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Manipulating web browser scroll position on Windows Phone 7

Manipulating the browser control position on WP7 is relatively straight forward, all you need to is a couple of calls out to javascript using the InvokeScript method on the browser control. In fact this is the same pattern provided in the desktop version of WPF & Silverlight.

The only requirement is the ability to include a couple of javascript functions in a web page. Now this is only possible if you either have control over the remote content or you're using local content on the device. Recently I've been working on a phone app that uses local content. This content is designed for a particular profession who need to access to detailed and intricate data in a fast and easy manner. Each page conforms to a standard model with a simple breadcrumb style at the top to help with navigation and very detail data with embedded links. When  a page is bookmarked or the back button is used to navigate the app we are need to get the scroll positions.

So shown below is a simple test app for manipulating the scroll position, as you can see it has a set of buttons for  changing the scroll positions programmatically, so when I start the app and get the vertical & horizontal scroll positions they return '0' as expected. After zooming in and moving around the page and then getting the positions again you can see they have changed. Similarly if I enter a position and click a 'Set' button you would observe the browser scroll position changing:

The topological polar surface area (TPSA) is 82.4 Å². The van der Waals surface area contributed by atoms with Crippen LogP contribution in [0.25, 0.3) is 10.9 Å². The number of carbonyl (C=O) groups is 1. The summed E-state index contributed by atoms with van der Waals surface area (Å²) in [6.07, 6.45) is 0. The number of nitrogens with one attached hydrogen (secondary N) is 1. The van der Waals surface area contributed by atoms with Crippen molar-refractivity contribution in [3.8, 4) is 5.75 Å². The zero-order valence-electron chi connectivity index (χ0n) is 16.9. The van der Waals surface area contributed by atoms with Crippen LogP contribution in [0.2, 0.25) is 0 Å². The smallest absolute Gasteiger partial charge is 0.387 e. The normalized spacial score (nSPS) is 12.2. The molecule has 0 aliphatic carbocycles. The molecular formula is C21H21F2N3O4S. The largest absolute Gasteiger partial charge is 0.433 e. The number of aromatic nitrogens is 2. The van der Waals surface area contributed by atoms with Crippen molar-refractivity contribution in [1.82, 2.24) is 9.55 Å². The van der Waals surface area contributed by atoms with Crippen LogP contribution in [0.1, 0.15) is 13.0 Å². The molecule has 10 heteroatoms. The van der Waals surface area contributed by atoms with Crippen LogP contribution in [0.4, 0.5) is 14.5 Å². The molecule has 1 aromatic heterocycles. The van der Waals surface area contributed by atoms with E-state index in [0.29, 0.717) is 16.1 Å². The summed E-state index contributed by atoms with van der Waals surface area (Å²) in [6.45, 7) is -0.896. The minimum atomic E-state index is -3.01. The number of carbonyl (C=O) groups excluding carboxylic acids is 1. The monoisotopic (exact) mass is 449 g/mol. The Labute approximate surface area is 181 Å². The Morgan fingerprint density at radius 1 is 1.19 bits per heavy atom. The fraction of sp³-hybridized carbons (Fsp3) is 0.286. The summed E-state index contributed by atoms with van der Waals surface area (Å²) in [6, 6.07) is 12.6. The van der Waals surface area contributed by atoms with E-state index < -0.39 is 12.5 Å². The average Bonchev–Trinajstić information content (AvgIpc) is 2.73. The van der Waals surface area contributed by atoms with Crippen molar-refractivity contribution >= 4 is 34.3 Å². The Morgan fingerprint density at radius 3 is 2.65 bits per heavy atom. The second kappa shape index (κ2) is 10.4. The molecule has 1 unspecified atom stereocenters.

So the C# code to call out to javascript is very simple and as I said before this is exactly same code I would use for WPF or desktop Silverlight application:

private void setVScrollClick(object sender, RoutedEventArgs e)
{
    try
    {
        this.webBrowser.InvokeScript("setVerticalScrollPosition", this.vScrollPos.Text);
    }
    catch (Exception exn)
    {
    }
}

private void getVScrollClick(object sender, RoutedEventArgs e)
{
    try
    {
        object pos = this.webBrowser.InvokeScript("getVerticalScrollPosition");
        this.vScrollPos.Text = pos.ToString();
    }
    catch(Exception exn)
    {
    }
}

private void getHScrollClick(object sender, RoutedEventArgs e)
{
    try
    {
        object pos = this.webBrowser.InvokeScript("getHorizontalScrollPosition");
        this.hScrollPos.Text = pos.ToString();
    }
    catch (Exception exn)
    {
    }
}

private void setHScrollClick(object sender, RoutedEventArgs e)
{
    try
    {
        this.webBrowser.InvokeScript("setHorizontalScrollPosition", this.hScrollPos.Text);
    }
    catch (Exception exn)
    {
    }
}

And finally the javascript, as I said you'll need some ability to get these functions included in the page directly or into a javascript file. We had the ability when the local content was installed on the device to inject these functions into the javascript  file:

function getVerticalScrollPosition() {
return document.body.scrollTop.toString();
}
function setVerticalScrollPosition(position) {
document.body.scrollTop = position;
}
function getHorizontalScrollPosition() {
return document.body.scrollLeft.toString();
}
function setHorizontalScrollPosition(position) {
document.body.scrollLeft = position;
}

There is one small but important fact to remember when calling out to javascript from managed code is any value returned from javascript has to be a string value. This means if the 'getVerticalScrollPosition' method above returned a number value it would not be marshalled to managed code.

The application I used for this post can be found here.






Comments

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    Fantastic blog by the way! my weblog:
    CMS developer London

    ReplyDelete

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